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Congress, White House Clash on Hearing Rules

President Bush and Sen. Patrick Leahy agree that Deputy Chief of Staff Karl Rove and former White House Counsel Harriet Miers should speak to the Judiciary Committee. But they have differing views of how it should be done.
Win McNamee/Mark Wilson/Getty Images
President Bush and Sen. Patrick Leahy agree that Deputy Chief of Staff Karl Rove and former White House Counsel Harriet Miers should speak to the Judiciary Committee. But they have differing views of how it should be done.

The White House and Congress squared off Tuesday over the dismissal of eight U.S. attorneys in 2006. The question is whether White House officials will testify voluntarily on their terms or under subpoena on Congress's terms.

The White House says it will make Karl Rove and former counsel Harriet Miers available to testify — but not under oath — about the firing of eight U.S. attorneys.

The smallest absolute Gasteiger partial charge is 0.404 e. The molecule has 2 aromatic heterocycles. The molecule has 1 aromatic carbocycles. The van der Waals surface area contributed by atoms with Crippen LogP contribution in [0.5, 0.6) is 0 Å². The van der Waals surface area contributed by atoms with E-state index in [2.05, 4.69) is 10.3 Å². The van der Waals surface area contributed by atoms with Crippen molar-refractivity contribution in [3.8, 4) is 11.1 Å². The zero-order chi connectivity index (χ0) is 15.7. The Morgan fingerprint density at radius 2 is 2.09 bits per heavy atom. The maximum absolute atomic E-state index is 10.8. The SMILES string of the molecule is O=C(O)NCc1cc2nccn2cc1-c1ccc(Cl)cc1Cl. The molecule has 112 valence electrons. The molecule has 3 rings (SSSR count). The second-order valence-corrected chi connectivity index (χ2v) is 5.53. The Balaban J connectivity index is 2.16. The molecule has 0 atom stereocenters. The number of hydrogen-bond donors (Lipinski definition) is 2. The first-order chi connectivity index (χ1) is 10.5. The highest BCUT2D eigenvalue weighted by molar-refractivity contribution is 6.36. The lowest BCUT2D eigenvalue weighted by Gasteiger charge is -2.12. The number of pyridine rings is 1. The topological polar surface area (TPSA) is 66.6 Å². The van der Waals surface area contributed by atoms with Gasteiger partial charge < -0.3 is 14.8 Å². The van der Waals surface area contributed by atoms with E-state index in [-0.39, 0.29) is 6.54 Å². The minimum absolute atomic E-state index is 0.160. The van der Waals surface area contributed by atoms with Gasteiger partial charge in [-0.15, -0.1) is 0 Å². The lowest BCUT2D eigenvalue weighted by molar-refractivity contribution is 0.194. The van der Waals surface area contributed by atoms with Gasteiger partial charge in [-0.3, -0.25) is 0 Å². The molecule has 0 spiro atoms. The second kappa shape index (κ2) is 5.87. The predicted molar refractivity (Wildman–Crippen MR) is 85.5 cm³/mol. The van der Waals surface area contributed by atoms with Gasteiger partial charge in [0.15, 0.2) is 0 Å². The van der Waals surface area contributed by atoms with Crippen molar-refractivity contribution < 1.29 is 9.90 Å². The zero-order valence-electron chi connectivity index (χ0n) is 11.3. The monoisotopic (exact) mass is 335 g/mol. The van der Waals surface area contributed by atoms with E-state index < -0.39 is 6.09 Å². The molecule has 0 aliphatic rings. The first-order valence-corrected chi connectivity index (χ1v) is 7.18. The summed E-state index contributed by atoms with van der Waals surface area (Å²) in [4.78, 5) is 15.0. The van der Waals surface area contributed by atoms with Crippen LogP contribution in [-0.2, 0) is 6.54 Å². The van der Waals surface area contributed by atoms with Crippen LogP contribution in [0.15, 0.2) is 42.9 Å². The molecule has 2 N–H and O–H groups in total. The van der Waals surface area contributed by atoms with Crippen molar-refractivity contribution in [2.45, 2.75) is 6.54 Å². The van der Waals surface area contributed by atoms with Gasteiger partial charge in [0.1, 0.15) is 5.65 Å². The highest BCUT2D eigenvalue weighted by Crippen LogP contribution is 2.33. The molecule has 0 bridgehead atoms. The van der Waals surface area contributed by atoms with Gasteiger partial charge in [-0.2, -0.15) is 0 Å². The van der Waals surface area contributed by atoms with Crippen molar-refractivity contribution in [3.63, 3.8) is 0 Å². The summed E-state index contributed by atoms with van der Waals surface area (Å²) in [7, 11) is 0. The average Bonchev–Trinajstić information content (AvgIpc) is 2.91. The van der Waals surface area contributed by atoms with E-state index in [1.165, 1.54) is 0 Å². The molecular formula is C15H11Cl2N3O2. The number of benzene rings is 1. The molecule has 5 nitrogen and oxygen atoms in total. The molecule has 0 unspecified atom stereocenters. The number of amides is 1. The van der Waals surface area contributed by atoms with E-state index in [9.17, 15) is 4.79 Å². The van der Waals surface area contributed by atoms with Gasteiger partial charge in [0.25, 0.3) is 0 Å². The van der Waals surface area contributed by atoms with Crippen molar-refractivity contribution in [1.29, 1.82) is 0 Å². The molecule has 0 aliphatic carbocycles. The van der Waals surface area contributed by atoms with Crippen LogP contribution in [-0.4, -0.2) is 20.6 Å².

In a brief press appearance Tuesday afternoon, President Bush insisted that no one on his staff had done anything improper, including Attorney General Alberto Gonzales, who has taken the blame for what he acknowledged as "mistakes" in the way the events were handled.

"We will not go along with a partisan fishing expedition aimed at honorable public servants," Mr. Bush said.

But Sen. Patrick Leahy, chairman of the Senate Judiciary Committee, has said in response to the White House's offer that testimony from administration officials "should be on the record and under oath. That's the formula for true accountability."

Lawmakers say they still have many questions about the firings, despite the release of documents intended to explain what happened. Late Monday, the Justice Department released thousands of pages of documents about the firings.

Copyright 2023 NPR. To see more, visit https://www.npr.org.

Ari Shapiro has been one of the hosts of All Things Considered, NPR's award-winning afternoon newsmagazine, since 2015. During his first two years on the program, listenership to All Things Considered grew at an unprecedented rate, with more people tuning in during a typical quarter-hour than any other program on the radio.
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